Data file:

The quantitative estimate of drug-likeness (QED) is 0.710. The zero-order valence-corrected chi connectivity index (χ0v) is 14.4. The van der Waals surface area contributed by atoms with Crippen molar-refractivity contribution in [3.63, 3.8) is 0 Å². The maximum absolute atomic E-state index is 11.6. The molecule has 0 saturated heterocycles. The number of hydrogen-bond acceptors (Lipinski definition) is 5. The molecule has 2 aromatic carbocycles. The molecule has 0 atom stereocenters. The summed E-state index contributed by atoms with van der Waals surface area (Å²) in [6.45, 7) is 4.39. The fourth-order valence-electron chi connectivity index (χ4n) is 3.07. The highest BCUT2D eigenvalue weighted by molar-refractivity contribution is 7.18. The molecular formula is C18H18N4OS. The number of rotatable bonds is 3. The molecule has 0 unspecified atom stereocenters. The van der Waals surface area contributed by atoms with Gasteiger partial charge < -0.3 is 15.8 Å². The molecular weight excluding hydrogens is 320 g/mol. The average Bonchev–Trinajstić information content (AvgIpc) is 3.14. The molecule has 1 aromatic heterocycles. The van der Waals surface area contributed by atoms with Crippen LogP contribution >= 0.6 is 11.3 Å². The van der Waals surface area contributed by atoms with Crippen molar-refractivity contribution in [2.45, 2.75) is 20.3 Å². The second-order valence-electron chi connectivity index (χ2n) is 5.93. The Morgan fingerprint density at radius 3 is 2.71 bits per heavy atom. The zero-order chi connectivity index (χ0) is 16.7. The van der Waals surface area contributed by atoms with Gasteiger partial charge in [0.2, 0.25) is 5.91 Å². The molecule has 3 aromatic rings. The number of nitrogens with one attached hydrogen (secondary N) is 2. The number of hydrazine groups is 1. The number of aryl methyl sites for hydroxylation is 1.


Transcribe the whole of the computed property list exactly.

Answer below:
The quantitative estimate of drug-likeness (QED) is 0.710. The zero-order valence-corrected chi connectivity index (χ0v) is 14.4. The van der Waals surface area contributed by atoms with Crippen molar-refractivity contribution in [3.63, 3.8) is 0 Å². The maximum absolute atomic E-state index is 11.6. The molecule has 0 saturated heterocycles. The number of hydrogen-bond acceptors (Lipinski definition) is 5. The molecule has 2 aromatic carbocycles. The molecule has 0 atom stereocenters. The summed E-state index contributed by atoms with van der Waals surface area (Å²) in [6.45, 7) is 4.39. The fourth-order valence-electron chi connectivity index (χ4n) is 3.07. The highest BCUT2D eigenvalue weighted by molar-refractivity contribution is 7.18. The molecular formula is C18H18N4OS. The number of rotatable bonds is 3. The molecule has 0 unspecified atom stereocenters. The van der Waals surface area contributed by atoms with Gasteiger partial charge < -0.3 is 15.8 Å². The molecular weight excluding hydrogens is 320 g/mol. The average Bonchev–Trinajstić information content (AvgIpc) is 3.14. The molecule has 1 aromatic heterocycles. The van der Waals surface area contributed by atoms with Crippen LogP contribution >= 0.6 is 11.3 Å². The van der Waals surface area contributed by atoms with Crippen molar-refractivity contribution in [2.45, 2.75) is 20.3 Å². The second-order valence-electron chi connectivity index (χ2n) is 5.93. The Morgan fingerprint density at radius 3 is 2.71 bits per heavy atom. The zero-order chi connectivity index (χ0) is 16.7. The van der Waals surface area contributed by atoms with Gasteiger partial charge in [0.2, 0.25) is 5.91 Å². The molecule has 3 aromatic rings. The number of nitrogens with one attached hydrogen (secondary N) is 2. The number of hydrazine groups is 1. The number of aryl methyl sites for hydroxylation is 1.